Parties In Possession

Parties In Possession: Overview

It is common practice to make exception for rights or claims of parties in possession not shown by the public records. This standard exception is designed to protect the Company from claims of adverse possessors, claims of non-record interests, and from tenants under unrecorded leases. This exception relates to both actual occupancy of the property or any other possessory interests such as easements or driveways. Such standard exception does not alleviate the responsibility of the issuing agent to examine the public records and to make specific exception for outstanding possessory rights which are of record.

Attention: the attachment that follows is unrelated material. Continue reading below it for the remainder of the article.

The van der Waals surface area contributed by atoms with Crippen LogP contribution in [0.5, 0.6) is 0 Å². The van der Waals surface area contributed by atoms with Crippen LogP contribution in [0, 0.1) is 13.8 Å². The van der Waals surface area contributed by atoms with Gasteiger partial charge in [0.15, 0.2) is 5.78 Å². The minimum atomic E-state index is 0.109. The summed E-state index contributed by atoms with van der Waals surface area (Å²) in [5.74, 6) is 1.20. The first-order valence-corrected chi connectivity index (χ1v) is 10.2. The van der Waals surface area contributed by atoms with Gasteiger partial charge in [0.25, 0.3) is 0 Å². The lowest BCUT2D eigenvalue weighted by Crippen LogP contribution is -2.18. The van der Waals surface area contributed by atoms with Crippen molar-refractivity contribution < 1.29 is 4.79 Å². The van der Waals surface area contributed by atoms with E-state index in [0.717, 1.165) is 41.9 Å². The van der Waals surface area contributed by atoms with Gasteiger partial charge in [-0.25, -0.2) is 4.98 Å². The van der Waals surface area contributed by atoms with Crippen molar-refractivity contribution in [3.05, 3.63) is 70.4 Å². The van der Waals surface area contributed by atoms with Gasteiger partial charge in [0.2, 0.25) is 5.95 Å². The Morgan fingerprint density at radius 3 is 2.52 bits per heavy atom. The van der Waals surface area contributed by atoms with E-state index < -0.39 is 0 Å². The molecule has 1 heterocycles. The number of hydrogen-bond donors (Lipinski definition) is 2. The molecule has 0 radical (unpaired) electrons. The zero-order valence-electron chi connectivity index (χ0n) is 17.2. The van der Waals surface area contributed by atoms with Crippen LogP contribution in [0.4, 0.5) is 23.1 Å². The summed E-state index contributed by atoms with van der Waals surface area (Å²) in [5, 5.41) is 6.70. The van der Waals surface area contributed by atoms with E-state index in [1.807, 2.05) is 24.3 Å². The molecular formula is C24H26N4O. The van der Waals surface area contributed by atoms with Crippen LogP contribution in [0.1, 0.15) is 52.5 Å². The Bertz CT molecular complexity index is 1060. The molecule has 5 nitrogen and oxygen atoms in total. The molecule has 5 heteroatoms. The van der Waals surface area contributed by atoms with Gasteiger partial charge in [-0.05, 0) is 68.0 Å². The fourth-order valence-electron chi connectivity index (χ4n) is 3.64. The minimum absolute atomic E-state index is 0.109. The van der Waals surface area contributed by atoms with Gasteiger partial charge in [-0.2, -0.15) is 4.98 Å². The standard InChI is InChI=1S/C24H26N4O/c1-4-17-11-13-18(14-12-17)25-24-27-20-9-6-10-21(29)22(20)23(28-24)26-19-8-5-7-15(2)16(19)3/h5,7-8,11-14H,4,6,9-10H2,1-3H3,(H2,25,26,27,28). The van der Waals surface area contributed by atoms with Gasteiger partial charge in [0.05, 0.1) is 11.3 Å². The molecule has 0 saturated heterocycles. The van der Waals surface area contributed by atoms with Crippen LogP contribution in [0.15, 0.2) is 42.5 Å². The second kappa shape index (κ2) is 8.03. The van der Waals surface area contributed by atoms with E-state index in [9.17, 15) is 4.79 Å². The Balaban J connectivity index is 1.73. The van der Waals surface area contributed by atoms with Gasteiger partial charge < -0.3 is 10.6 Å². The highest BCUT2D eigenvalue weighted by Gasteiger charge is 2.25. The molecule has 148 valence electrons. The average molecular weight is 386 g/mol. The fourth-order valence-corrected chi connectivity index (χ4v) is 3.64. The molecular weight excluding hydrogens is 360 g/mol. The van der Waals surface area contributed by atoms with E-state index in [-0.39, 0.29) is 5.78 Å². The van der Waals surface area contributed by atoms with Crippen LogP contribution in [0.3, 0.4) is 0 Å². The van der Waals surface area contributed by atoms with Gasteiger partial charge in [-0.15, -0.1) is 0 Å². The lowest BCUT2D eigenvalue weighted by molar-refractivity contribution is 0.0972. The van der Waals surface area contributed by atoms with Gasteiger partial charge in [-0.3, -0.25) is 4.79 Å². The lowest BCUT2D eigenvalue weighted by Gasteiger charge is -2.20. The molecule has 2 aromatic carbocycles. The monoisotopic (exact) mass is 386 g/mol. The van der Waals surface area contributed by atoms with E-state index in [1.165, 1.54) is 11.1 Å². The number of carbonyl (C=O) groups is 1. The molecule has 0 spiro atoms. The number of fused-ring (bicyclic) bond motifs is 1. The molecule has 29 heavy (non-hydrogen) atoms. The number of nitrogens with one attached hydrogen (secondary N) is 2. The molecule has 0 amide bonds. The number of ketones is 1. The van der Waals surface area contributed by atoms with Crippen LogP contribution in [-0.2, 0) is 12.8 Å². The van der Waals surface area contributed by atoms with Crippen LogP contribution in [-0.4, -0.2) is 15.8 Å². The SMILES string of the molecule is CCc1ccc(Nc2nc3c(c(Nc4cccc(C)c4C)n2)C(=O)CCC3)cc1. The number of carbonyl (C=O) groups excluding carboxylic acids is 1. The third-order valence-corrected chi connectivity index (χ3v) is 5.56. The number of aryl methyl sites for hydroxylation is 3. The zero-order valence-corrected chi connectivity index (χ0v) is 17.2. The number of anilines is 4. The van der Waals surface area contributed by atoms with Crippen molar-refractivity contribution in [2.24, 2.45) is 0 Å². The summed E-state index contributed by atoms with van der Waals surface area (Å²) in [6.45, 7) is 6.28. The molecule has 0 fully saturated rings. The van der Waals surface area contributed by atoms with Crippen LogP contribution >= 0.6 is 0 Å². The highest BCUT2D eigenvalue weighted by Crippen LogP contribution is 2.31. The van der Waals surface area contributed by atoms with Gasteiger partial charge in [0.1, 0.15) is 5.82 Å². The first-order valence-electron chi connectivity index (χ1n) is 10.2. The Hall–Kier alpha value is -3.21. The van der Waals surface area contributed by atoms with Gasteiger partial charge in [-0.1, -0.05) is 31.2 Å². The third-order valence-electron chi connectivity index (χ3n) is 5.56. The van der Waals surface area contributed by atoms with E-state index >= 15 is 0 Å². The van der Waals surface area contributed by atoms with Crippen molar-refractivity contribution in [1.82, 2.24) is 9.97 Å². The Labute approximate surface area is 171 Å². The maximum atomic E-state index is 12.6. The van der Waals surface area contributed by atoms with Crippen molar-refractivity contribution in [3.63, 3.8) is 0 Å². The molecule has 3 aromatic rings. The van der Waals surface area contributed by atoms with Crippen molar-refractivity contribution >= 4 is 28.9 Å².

In cases where the purchaser or mortgagee knows of or should have knowledge of the possessory interest of a third party, such purchaser/mortgagee is no longer considered to be a “bona fide purchaser for value without notice” and will not, therefore, be afforded protection against such possessory interests under the policy. Generally, an affidavit obtained from the seller or mortgagor, stating that they are the sole parties in possession, is sufficient to delete the standard exception for parties in possession.